The Law Society of Ontario's (LSO) controversial statement of principles (SOP) could prove counterproductive, despite the good intentions behind its passage, Toronto Personal Injury and Employment Law lawyer Kevin Marshall tells Advocate Daily.com. Following a contentious vote at the LSO's Convocation last December, Ontario lawyers must adopt and abide by a personal statement of principles that "acknowledges their obligation to promote equality, diversity and inclusion generally, and in their behaviour toward colleagues, employees, clients and the public."
"The real test is whether it will actually help people who have been the targets of discrimination and I don't see any evidence of that whatsoever," says Marshall. He says he suspects benchers of the profession's governing body are less concerned about the effectiveness of the measure than about the appearence that they are doing something to combat the challenges faced by racialized licensees.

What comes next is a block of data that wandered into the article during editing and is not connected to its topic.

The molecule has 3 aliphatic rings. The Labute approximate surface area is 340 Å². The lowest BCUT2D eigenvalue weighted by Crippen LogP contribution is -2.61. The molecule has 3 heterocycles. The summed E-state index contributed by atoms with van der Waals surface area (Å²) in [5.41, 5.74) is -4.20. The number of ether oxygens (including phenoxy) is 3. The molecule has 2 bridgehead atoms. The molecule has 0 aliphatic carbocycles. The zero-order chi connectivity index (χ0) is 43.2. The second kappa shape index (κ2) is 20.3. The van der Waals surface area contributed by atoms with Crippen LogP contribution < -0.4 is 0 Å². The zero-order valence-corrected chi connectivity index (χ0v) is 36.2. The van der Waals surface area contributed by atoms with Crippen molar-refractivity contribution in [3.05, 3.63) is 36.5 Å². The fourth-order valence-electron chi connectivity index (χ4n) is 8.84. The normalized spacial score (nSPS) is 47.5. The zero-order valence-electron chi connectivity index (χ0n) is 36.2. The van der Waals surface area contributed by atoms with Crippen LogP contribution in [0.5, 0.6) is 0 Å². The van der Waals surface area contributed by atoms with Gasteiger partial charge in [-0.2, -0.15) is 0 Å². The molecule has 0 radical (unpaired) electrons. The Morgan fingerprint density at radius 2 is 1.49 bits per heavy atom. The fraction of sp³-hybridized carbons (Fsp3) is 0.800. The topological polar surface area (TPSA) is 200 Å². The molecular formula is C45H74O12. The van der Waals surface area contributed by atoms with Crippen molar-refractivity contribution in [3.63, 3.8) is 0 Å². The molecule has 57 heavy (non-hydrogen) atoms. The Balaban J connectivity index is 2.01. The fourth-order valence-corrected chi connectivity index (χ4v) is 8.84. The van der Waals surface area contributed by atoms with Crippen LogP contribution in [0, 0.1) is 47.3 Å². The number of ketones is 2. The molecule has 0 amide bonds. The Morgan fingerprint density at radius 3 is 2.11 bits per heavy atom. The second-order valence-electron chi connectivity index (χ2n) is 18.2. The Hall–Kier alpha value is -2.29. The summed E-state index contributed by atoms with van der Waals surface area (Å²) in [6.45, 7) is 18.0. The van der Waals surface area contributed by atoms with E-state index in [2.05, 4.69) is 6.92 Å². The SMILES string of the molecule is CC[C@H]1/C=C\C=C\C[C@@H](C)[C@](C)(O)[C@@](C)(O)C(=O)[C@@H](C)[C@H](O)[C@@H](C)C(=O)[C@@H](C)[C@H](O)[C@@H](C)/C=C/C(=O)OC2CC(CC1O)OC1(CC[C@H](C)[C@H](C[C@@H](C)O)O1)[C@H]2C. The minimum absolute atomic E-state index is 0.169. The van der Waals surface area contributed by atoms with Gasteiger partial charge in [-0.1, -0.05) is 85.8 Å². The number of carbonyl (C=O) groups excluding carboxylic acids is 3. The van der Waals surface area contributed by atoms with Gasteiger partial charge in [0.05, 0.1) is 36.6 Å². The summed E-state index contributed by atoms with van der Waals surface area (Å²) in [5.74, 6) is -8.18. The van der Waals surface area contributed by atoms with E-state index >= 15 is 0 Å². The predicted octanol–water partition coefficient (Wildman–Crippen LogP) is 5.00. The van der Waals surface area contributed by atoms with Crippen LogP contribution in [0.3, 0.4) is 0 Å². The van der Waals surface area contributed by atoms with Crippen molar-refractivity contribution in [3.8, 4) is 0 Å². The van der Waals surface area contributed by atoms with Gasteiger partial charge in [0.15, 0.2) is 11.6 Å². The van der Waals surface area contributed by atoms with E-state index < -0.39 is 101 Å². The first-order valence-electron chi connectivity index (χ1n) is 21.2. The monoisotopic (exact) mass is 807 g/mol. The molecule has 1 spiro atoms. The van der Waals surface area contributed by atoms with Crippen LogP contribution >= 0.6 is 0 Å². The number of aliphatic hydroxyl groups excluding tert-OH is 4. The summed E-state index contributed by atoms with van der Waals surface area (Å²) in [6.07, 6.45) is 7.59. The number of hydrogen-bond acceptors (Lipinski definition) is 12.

"There are many conscientious employers who care deeply about these issues and help clients who are disadvantaged but may be considered offside of the latest cultural, political or social initiatives because their staff is made up of people who are not from identity groups targeted by the LSO," he says. Meanwhile, he says licensees who are acting in a genuinely discriminatory way can use the SOP as a fig leaf to cover up their misbehaviour. Read more here.